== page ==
But, the main difference between the two monetization methods is that in order to earn a commission with affiliate marketing, you’ll need your blog’s visitors to actually buy something from the merchant’s website.

… That makes affiliate marketing a bit harder than ads.

So, to make it worth your while, affiliate marketing payoffs (commissions) are higher than the amount you’ll often make from ads.

3. Sponsored Posts

Sponsored posts are another way of making money from your blog. Basically, they’re a type of promoted post.

Here’s how it works.

A company or brand may approach you to enter into a sponsored post agreement. The terms vary depending on what both of you agree upon.

That said, what ultimately happens is the company or brand will pay you to write a blog post. In return, you’ll mention their product or service in the post.

So, in a way, sponsored posts are very similar to advertisements.

But, the main difference here is that you get to decide how you’ll mention the company’s product or service. To do so, you’ll need to negotiate with whoever is looking to sponsor a post on your site.

Because of the back and forth involved, sponsored posts are a bit harder to do compared with display ads. Plus, it takes more time before both parties reach terms that they agree upon.

These terms can include everything from price, the number of posts, who writes the post, how the product and/or service is mentioned, and a whole lot of other things.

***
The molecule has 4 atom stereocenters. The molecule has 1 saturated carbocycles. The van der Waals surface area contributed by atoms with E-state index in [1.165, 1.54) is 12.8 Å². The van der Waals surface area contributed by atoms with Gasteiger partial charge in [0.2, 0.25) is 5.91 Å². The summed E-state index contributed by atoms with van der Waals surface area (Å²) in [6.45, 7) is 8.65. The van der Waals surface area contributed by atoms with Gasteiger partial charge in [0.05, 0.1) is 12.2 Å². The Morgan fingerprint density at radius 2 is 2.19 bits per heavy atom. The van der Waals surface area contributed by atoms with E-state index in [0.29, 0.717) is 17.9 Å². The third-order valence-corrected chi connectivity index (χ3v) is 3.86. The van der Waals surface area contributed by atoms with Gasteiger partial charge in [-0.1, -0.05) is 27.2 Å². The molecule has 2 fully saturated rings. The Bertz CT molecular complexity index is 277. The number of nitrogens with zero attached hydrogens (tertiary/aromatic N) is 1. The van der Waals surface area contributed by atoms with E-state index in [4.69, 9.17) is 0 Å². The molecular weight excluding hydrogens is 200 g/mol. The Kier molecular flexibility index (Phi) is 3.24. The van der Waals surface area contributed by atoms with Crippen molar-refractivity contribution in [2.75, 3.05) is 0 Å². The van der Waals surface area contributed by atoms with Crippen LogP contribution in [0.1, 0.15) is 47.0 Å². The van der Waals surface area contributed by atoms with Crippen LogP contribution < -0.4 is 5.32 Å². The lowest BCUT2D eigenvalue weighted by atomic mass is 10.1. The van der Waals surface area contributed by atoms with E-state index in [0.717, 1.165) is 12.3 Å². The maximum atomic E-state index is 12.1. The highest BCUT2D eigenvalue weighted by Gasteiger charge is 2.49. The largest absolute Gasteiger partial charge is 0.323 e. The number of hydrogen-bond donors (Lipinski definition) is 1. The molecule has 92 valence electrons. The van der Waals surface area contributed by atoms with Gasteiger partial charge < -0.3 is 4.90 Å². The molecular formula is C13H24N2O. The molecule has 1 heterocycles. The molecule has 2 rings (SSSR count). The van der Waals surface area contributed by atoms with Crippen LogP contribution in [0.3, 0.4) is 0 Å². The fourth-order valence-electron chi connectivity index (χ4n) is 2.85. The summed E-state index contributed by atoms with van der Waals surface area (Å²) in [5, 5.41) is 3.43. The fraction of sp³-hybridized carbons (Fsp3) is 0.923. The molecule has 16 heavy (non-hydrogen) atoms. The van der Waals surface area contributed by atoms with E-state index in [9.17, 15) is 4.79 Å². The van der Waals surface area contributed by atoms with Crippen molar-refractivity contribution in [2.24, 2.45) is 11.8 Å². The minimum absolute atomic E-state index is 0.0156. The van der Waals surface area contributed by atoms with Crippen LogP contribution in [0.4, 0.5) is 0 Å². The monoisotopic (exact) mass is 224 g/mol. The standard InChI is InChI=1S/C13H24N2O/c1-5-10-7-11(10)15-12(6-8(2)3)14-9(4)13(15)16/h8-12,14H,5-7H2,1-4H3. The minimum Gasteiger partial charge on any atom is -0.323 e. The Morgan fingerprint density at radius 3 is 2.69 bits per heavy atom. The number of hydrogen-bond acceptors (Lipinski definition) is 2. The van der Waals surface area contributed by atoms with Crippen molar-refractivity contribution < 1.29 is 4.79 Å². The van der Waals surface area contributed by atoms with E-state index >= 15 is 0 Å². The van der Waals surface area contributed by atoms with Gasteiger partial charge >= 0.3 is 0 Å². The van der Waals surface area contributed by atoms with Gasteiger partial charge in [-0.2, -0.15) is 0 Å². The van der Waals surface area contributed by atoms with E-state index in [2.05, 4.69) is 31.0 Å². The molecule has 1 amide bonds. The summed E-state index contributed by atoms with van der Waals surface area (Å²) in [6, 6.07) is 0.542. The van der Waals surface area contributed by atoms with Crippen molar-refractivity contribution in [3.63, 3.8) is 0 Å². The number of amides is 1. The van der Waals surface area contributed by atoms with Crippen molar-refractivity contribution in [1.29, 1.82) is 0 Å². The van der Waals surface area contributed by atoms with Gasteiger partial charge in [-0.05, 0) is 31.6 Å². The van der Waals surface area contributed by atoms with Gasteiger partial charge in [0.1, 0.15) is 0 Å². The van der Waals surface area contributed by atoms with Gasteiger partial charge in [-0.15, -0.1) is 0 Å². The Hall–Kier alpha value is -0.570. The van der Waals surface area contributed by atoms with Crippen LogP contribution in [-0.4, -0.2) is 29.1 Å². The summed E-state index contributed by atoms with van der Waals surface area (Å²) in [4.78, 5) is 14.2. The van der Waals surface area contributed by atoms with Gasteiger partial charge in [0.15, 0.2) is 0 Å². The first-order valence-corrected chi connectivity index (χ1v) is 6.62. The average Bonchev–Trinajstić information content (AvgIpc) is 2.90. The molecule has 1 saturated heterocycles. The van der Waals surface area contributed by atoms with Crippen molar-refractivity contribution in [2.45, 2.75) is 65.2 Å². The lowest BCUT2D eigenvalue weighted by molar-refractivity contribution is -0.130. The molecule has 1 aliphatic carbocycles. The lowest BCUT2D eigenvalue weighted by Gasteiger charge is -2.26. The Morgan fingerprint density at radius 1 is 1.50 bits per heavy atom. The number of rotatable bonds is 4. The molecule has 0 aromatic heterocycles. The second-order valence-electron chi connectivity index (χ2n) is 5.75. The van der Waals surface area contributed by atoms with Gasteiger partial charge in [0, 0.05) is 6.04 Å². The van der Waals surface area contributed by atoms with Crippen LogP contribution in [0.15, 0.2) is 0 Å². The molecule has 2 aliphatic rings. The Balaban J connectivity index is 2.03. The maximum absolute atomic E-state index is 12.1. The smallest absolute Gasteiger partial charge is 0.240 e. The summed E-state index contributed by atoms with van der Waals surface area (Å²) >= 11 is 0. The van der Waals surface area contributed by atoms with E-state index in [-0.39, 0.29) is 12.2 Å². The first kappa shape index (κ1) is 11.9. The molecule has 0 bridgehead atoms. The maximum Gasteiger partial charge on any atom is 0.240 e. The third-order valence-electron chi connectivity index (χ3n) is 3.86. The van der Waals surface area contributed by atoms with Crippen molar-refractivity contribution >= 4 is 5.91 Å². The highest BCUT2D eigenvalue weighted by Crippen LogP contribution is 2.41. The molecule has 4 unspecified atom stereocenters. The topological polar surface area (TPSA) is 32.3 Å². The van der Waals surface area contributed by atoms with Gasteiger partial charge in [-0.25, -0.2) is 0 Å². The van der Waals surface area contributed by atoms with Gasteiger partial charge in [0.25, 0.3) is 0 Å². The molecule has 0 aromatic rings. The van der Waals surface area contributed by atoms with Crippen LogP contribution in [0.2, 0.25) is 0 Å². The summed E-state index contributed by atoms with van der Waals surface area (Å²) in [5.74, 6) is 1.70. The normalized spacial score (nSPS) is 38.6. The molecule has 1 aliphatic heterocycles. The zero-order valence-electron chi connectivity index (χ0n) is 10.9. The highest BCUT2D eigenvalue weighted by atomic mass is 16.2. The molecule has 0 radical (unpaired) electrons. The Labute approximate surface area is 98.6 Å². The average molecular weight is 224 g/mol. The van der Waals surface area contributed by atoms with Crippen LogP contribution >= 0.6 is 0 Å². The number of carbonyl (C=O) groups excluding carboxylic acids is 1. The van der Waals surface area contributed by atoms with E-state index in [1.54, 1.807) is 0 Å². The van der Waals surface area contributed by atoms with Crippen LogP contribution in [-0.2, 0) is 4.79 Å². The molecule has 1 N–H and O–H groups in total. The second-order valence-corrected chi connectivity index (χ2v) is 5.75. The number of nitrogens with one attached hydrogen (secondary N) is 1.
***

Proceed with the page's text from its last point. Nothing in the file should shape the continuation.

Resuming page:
4. Sell Your Own Products and Services

I’ve grouped three items here because they’re quite similar to one another. The only difference is what you’re actually selling.

In this type of monetization technique, you’re selling your own product. That is, something you created on your own. It can be anything. But, more often than not, it’s one of these three things.

  • An eBook
  • A Course
  • A Service

In each of these cases, you create something that your readers will want to buy.

This is generally the next step after you’ve done affiliate marketing. The reason being that:

  • They’re harder to do because you need to take care of everything involved from start to finish
  • You’ve already got experience with affiliate marketing, so you know how to sell to your audience
  • Affiliate marketing allowed you to test which products or services your audience will or won’t buy from you. In doing so, you already have proof that what you’re about to create is something your readers like. Thus, allowing you to avoid wasting time in making a product or service that no one will purchase.

As always, it’s not limited to these six monetization methods. In fact, how you make money from your blog ultimately comes down to how creative you are. That’s why you’ll always see people come up with new ways to earn money from their sites each and every day.

Some other popular ways blogs make money are by offering subscriptions and memberships as well as selling their own physical products through an eCommerce store.

That said, the six above are the most common. They’re also ideal for beginners. So, for anyone creating a blog, they’re a good place to start.

How Do You Monetize Your Blog? (Without Turning Off Your Readers)